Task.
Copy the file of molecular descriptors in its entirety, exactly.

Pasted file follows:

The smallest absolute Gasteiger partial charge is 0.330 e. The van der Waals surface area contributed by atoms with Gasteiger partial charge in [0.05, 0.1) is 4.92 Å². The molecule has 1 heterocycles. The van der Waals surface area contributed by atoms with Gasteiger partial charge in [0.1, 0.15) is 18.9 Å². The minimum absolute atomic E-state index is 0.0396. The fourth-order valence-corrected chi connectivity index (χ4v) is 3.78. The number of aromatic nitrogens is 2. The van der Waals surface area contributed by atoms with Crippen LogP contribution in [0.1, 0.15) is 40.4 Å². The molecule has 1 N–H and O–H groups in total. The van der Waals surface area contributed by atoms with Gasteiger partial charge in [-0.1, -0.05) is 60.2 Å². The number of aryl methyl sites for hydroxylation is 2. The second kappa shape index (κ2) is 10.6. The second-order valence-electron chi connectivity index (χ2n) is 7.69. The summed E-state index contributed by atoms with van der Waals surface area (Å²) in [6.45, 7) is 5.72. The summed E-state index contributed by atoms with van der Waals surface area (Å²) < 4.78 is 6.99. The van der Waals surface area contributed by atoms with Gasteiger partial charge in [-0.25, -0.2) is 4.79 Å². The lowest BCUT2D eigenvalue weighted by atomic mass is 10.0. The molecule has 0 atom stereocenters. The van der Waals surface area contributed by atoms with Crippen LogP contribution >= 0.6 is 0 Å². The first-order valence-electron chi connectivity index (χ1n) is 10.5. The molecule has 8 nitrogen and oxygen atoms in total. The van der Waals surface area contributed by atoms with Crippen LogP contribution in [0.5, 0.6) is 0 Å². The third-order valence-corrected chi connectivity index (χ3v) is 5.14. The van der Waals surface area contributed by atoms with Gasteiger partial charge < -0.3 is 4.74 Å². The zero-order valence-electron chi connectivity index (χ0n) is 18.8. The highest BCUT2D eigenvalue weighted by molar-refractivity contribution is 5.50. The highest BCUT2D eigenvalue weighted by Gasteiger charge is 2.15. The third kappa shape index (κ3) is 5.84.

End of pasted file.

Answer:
The smallest absolute Gasteiger partial charge is 0.330 e. The van der Waals surface area contributed by atoms with Gasteiger partial charge in [0.05, 0.1) is 4.92 Å². The molecule has 1 heterocycles. The van der Waals surface area contributed by atoms with Gasteiger partial charge in [0.1, 0.15) is 18.9 Å². The minimum absolute atomic E-state index is 0.0396. The fourth-order valence-corrected chi connectivity index (χ4v) is 3.78. The number of aromatic nitrogens is 2. The van der Waals surface area contributed by atoms with Crippen LogP contribution in [0.1, 0.15) is 40.4 Å². The molecule has 1 N–H and O–H groups in total. The van der Waals surface area contributed by atoms with Gasteiger partial charge in [-0.1, -0.05) is 60.2 Å². The number of aryl methyl sites for hydroxylation is 2. The second kappa shape index (κ2) is 10.6. The second-order valence-electron chi connectivity index (χ2n) is 7.69. The summed E-state index contributed by atoms with van der Waals surface area (Å²) in [6.45, 7) is 5.72. The summed E-state index contributed by atoms with van der Waals surface area (Å²) < 4.78 is 6.99. The van der Waals surface area contributed by atoms with Gasteiger partial charge in [-0.25, -0.2) is 4.79 Å². The lowest BCUT2D eigenvalue weighted by atomic mass is 10.0. The molecule has 0 atom stereocenters. The van der Waals surface area contributed by atoms with Crippen LogP contribution >= 0.6 is 0 Å². The first-order valence-electron chi connectivity index (χ1n) is 10.5. The molecule has 8 nitrogen and oxygen atoms in total. The van der Waals surface area contributed by atoms with Crippen LogP contribution in [0.5, 0.6) is 0 Å². The third-order valence-corrected chi connectivity index (χ3v) is 5.14. The van der Waals surface area contributed by atoms with Gasteiger partial charge < -0.3 is 4.74 Å². The zero-order valence-electron chi connectivity index (χ0n) is 18.8. The highest BCUT2D eigenvalue weighted by molar-refractivity contribution is 5.50. The highest BCUT2D eigenvalue weighted by Gasteiger charge is 2.15. The third kappa shape index (κ3) is 5.84.